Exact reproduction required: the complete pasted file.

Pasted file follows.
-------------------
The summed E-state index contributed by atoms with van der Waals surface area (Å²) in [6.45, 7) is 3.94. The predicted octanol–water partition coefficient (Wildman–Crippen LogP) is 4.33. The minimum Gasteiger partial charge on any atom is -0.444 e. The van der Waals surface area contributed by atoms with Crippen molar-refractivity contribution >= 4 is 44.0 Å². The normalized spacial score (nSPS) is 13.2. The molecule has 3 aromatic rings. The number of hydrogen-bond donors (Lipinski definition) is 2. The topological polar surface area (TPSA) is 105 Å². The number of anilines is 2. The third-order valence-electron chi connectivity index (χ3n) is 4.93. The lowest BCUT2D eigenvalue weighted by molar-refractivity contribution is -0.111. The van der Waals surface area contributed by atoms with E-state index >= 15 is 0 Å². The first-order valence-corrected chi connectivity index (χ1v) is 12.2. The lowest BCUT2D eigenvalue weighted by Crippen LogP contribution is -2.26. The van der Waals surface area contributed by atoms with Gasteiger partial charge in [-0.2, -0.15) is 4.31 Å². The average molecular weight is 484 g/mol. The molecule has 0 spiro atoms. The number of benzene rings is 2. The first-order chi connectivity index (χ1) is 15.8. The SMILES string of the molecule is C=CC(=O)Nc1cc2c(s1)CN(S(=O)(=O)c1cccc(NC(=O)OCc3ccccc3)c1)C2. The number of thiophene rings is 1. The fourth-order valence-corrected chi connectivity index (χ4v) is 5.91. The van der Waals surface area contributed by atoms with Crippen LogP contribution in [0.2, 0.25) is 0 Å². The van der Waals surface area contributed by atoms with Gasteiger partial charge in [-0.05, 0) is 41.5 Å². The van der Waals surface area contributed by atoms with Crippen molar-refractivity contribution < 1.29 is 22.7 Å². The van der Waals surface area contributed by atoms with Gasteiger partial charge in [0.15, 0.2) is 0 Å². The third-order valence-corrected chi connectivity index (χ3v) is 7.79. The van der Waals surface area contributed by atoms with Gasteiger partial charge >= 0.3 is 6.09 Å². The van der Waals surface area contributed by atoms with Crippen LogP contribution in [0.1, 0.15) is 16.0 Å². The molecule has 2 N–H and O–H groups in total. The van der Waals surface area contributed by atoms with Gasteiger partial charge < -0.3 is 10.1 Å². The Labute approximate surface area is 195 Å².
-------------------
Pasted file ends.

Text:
The summed E-state index contributed by atoms with van der Waals surface area (Å²) in [6.45, 7) is 3.94. The predicted octanol–water partition coefficient (Wildman–Crippen LogP) is 4.33. The minimum Gasteiger partial charge on any atom is -0.444 e. The van der Waals surface area contributed by atoms with Crippen molar-refractivity contribution >= 4 is 44.0 Å². The normalized spacial score (nSPS) is 13.2. The molecule has 3 aromatic rings. The number of hydrogen-bond donors (Lipinski definition) is 2. The topological polar surface area (TPSA) is 105 Å². The number of anilines is 2. The third-order valence-electron chi connectivity index (χ3n) is 4.93. The lowest BCUT2D eigenvalue weighted by molar-refractivity contribution is -0.111. The van der Waals surface area contributed by atoms with E-state index >= 15 is 0 Å². The first-order valence-corrected chi connectivity index (χ1v) is 12.2. The lowest BCUT2D eigenvalue weighted by Crippen LogP contribution is -2.26. The van der Waals surface area contributed by atoms with Gasteiger partial charge in [-0.2, -0.15) is 4.31 Å². The average molecular weight is 484 g/mol. The molecule has 0 spiro atoms. The number of benzene rings is 2. The first-order chi connectivity index (χ1) is 15.8. The SMILES string of the molecule is C=CC(=O)Nc1cc2c(s1)CN(S(=O)(=O)c1cccc(NC(=O)OCc3ccccc3)c1)C2. The number of thiophene rings is 1. The fourth-order valence-corrected chi connectivity index (χ4v) is 5.91. The van der Waals surface area contributed by atoms with Crippen LogP contribution in [0.2, 0.25) is 0 Å². The van der Waals surface area contributed by atoms with Gasteiger partial charge in [-0.05, 0) is 41.5 Å². The van der Waals surface area contributed by atoms with Crippen molar-refractivity contribution < 1.29 is 22.7 Å². The van der Waals surface area contributed by atoms with Gasteiger partial charge in [0.15, 0.2) is 0 Å². The third-order valence-corrected chi connectivity index (χ3v) is 7.79. The van der Waals surface area contributed by atoms with Gasteiger partial charge >= 0.3 is 6.09 Å². The van der Waals surface area contributed by atoms with Crippen LogP contribution in [0.1, 0.15) is 16.0 Å². The molecule has 2 N–H and O–H groups in total. The van der Waals surface area contributed by atoms with Gasteiger partial charge < -0.3 is 10.1 Å². The Labute approximate surface area is 195 Å².